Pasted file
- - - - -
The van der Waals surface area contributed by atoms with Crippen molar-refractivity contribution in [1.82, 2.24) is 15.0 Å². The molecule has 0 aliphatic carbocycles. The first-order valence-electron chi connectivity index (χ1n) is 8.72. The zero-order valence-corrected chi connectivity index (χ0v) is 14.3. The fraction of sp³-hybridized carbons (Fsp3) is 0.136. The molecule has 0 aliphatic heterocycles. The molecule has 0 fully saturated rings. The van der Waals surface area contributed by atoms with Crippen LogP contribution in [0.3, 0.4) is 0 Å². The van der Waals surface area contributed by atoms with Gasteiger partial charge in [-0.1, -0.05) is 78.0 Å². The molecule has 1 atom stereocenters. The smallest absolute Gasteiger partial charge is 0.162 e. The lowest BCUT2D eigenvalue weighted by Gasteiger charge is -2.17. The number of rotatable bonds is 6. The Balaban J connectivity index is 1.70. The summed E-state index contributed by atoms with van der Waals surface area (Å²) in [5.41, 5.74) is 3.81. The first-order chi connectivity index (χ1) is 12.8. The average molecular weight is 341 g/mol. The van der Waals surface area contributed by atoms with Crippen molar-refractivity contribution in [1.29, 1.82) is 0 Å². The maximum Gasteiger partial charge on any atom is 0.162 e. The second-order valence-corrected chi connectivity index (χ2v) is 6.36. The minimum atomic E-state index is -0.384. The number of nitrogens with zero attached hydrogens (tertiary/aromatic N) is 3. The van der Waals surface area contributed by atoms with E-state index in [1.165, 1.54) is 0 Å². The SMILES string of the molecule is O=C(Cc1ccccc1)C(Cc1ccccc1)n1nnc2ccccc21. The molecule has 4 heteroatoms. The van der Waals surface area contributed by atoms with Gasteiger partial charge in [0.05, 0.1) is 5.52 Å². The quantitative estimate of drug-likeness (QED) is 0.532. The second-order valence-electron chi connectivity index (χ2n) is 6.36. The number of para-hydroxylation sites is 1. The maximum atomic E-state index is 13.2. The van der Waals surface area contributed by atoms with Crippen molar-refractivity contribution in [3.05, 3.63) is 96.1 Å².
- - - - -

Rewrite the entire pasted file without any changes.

The van der Waals surface area contributed by atoms with Crippen molar-refractivity contribution in [1.82, 2.24) is 15.0 Å². The molecule has 0 aliphatic carbocycles. The first-order valence-electron chi connectivity index (χ1n) is 8.72. The zero-order valence-corrected chi connectivity index (χ0v) is 14.3. The fraction of sp³-hybridized carbons (Fsp3) is 0.136. The molecule has 0 aliphatic heterocycles. The molecule has 0 fully saturated rings. The van der Waals surface area contributed by atoms with Crippen LogP contribution in [0.3, 0.4) is 0 Å². The van der Waals surface area contributed by atoms with Gasteiger partial charge in [-0.1, -0.05) is 78.0 Å². The molecule has 1 atom stereocenters. The smallest absolute Gasteiger partial charge is 0.162 e. The lowest BCUT2D eigenvalue weighted by Gasteiger charge is -2.17. The number of rotatable bonds is 6. The Balaban J connectivity index is 1.70. The summed E-state index contributed by atoms with van der Waals surface area (Å²) in [5.41, 5.74) is 3.81. The first-order chi connectivity index (χ1) is 12.8. The average molecular weight is 341 g/mol. The van der Waals surface area contributed by atoms with Crippen molar-refractivity contribution in [1.29, 1.82) is 0 Å². The maximum Gasteiger partial charge on any atom is 0.162 e. The second-order valence-corrected chi connectivity index (χ2v) is 6.36. The minimum atomic E-state index is -0.384. The number of nitrogens with zero attached hydrogens (tertiary/aromatic N) is 3. The van der Waals surface area contributed by atoms with E-state index in [1.165, 1.54) is 0 Å². The SMILES string of the molecule is O=C(Cc1ccccc1)C(Cc1ccccc1)n1nnc2ccccc21. The molecule has 4 heteroatoms. The van der Waals surface area contributed by atoms with Gasteiger partial charge in [0.05, 0.1) is 5.52 Å². The quantitative estimate of drug-likeness (QED) is 0.532. The second-order valence-electron chi connectivity index (χ2n) is 6.36. The number of para-hydroxylation sites is 1. The maximum atomic E-state index is 13.2. The van der Waals surface area contributed by atoms with Crippen molar-refractivity contribution in [3.05, 3.63) is 96.1 Å².